We are fans of hookah, so once that was going I broke out the tea. Tea and hookah, in my limited experience, can go very well together. [Tea and alcohol typically do not, so now may be a good time to add that I wasn’t imbibing that night as I was driving. This also likely catapults my previously mentioned behavior to a new level of ridiculousness. Or AWESOMENESS.]
Yes, yes, I often carry a tin or two of tea around with me. And a strainer. I like big butts [sorry, couldn’t resist – purses, I like big purses], so it’s really not too much of a stretch to throw a couple in there. A lot of my friends don’t drink loose tea, so it’s also allowed me to slowly introduce them to the wonderful world that most of us Steepsterians [Steepsterites?] live in.
If brewing tea in other people’s houses has taught me anything, it’s that it’s well, well worth it to try and control, as best you can, all four aspects of making tea. I cannot tell you how many times I, and I’m sure you, have run into information that advises you to control the time, temperature, amount of tea, and water type [I’ve gathered from the majority of people to use filtered, but not distilled]. This is easy enough to do at home, or perhaps work, but in other people’s homes it may not be so simple for any varying number of reasons. I know that when I started out making tea, I would pay attention to the time, then eventually the water temperature, but I didn’t think that filtered water would really make that huge of a difference. I tried it anyway, and it wasn’t until I made a cup at a friend’s house where I had to use tap water that I noticed there was a definite discrepancy in flavor. All I’m saying is: it’s important.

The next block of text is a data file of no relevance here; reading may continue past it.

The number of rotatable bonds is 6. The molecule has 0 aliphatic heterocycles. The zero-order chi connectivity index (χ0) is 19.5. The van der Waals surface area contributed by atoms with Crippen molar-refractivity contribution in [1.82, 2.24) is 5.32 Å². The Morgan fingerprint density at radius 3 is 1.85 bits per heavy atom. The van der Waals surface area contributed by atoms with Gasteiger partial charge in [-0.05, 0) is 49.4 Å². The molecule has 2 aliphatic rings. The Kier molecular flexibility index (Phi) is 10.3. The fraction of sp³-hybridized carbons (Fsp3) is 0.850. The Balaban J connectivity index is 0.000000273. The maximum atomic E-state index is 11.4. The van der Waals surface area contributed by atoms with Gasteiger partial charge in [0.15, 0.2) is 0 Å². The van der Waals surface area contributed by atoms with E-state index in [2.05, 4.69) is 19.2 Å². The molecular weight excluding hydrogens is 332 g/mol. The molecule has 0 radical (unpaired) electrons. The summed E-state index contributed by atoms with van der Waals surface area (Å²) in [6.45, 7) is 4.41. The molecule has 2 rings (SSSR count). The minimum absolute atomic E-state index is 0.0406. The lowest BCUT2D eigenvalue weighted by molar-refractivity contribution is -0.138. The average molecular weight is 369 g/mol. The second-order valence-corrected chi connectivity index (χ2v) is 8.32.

Tea is also something that I think is overwhelmingly more enjoyable when you have time to savor it and concentrate on the flavors. Robert DeNiro and Joe Pesci kicking peoples faces in is not necessarily conducive to this kind of calming contemplation, but it is comforting to have a cup of something good in your hands when you’re watching something dark and kind of depressing.
I still consider myself to be new to the tea game. Now that Steepster has me reading all of your wonderfulness, I find myself googling things [or binging things – I’m an equal-opportunity search engine user] on a consistent basis. If a year ago, someone had asked me if I liked Ceylon, I would have said, “Is that like a robot?” And if someone had asked me if I wanted to try some Black Dragon Pearls, I would have said, “What is that? Dragon testicles?”